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What is Blockchain, and is it the Key to Bitcoin’s Future?
Ryan Arsenault
JAN 18, 2016 17:59 PM
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What is Blockchain, and is it the Key to Bitcoin’s Future?

I’ll admit that I’m a bit of a blockhead when it comes to the term blockchain (I’m also a blockhead for a host of other reasons, but I’ll leave that for another day), a technology being brandied about quite a bit as a savior of industries including financial services. I decided to look into the technology behind the polarizing digital currency Bitcoin.

 

But for Those Living Under a Digital Rock…

…we’ll start with Bitcoin itself, which for several years now has been all the digital currency rage, without fully breaking into the mainstream. Bitcoin is a cryptocurrency, or digital currency, and is a peer-to-peer and open source payment system. In other words, a customer can make transactions directly and digitally from user to user…without the need for an intermediary like a bank.

Much Ado About Bitcoin

If this all sounds fishy to you, you’re not alone. Remember, I earlier used “polarizing” to describe the technology. Take that one step further, actually, when just this week, one of Bitcoin’s founding developers, Mike Hearn, declared Bitcoin as good as “dead.”

“The fundamentals are broken and whatever happens to the price in the short term, the long term trend should probably be downwards,” wrote Hearn. “I will no longer be taking part in Bitcoin development and have sold all my coins.”

When one of your pioneers of the technology sells all of his product like a stock firesale in a shaky financial market, it’s never a vote of confidence. But really? That’s it for something that was once heralded as the “future” of currency (Sorry, Apple Pay)?

Not necessarily, says Aberdeen Group Senior IT Research Analyst Jim Rapoza, but the key will be improving the currency’s volatile image in a society that’s been through enough with the Recession.

“While I think in the future that some form of cryptocurrency will be in wide use, I’m not sure if that will be Bitcoin, and, in any case, I don’t see wide use among the general populace,” said Rapoza.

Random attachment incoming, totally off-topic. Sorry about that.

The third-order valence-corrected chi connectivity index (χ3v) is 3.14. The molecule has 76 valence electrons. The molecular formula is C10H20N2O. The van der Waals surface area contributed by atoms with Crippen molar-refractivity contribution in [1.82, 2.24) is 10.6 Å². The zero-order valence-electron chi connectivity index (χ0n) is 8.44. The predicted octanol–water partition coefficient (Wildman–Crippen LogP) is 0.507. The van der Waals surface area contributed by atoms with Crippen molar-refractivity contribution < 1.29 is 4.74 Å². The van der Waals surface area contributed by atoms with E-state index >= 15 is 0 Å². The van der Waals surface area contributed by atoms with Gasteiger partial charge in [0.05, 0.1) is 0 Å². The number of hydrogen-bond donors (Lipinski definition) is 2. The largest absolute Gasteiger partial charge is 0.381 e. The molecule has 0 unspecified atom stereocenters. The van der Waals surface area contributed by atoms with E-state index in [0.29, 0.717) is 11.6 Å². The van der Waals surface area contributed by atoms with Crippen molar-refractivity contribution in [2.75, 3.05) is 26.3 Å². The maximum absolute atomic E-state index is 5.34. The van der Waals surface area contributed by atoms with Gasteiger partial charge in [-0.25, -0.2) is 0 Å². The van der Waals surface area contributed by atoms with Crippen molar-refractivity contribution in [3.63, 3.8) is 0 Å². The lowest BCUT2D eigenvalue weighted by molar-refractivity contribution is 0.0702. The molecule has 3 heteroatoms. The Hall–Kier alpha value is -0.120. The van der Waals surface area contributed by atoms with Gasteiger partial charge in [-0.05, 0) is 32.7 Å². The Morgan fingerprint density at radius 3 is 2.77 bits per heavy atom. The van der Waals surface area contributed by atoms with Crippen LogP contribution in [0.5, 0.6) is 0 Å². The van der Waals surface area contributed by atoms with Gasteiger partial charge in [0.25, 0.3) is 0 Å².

“Right now there’s a debate going on among the core Bitcoin developers about the future of the currency, with Hearn writing that Bitcoin is dead. Even if the bullish Bitcoin proponents are right, and it survives this current conflict, those kinds of issues aren’t the kind of things that inspire confidence in everyday people.”

Why Bitcoin’s Technology Platform, Blockchain, Could be the Key 

The core behind Bitcoin is blockchain, a network of computers that must approve a transaction (in Bitcoin’s case, of a financial nature) has taken place before it is recorded in a chain of computer code. Cryptography keeps the transaction secure, and anyone on the network can see the details of the transaction in a shared database, without a need for a middleman governing that transaction.

This peer-to-peer free sharing is part of the allure of blockchain, says Aberdeen Group Vice President and Research Fellow, IT, Derek Brink.

“Many of the information-processing systems in place today have roots that go back several decades, if not longer. When our digital information moves through these systems, it may go through certain steps, because those are the steps that became firmly entrenched in the pre-digital era,” said Brink.

“The excitement about blockchain technology is that it has the potential to disrupt these traditional, hierarchical, unnecessarily expensive ‘value chains’ for digital information, and replace them with flatter, faster, and much less expensive peer-to-peer models.”

Not So Fast — There Are Security Concerns 

But, as with everything in an age of the Internet of Things being a creepy Big Brother, and data breaches seemingly becoming more the norm than the exception, Blockchain too, as a technology, is not immune from security concerns.

“Much of the cryptography that currently supports these traditional value chains is also based on a hierarchical chain of digital trust, ultimately leading back to one or more trusted ‘roots,’” said Brink. “If I understand it correctly, the blockchain technology also disrupts this hierarchical approach to encryption, such that any party in the value chain for digital information can independently verify its authenticity.”

“What I don’t even begin to understand are how blockchain-based projects will address the practical implications of moving an ever-growing chain of ‘blocks’ around a highly distributed set of participants, with the necessary levels of performance and security. Presumably that’s exactly the kind of learning that these current projects will help to bring about.”

Perhaps learning more about the technology is indeed sound advice before digital currency as a whole — let alone Bitcoin — can progress forward. Especially when your own developer calls you out this week as being as valuable as the paper you’re printed on.

 
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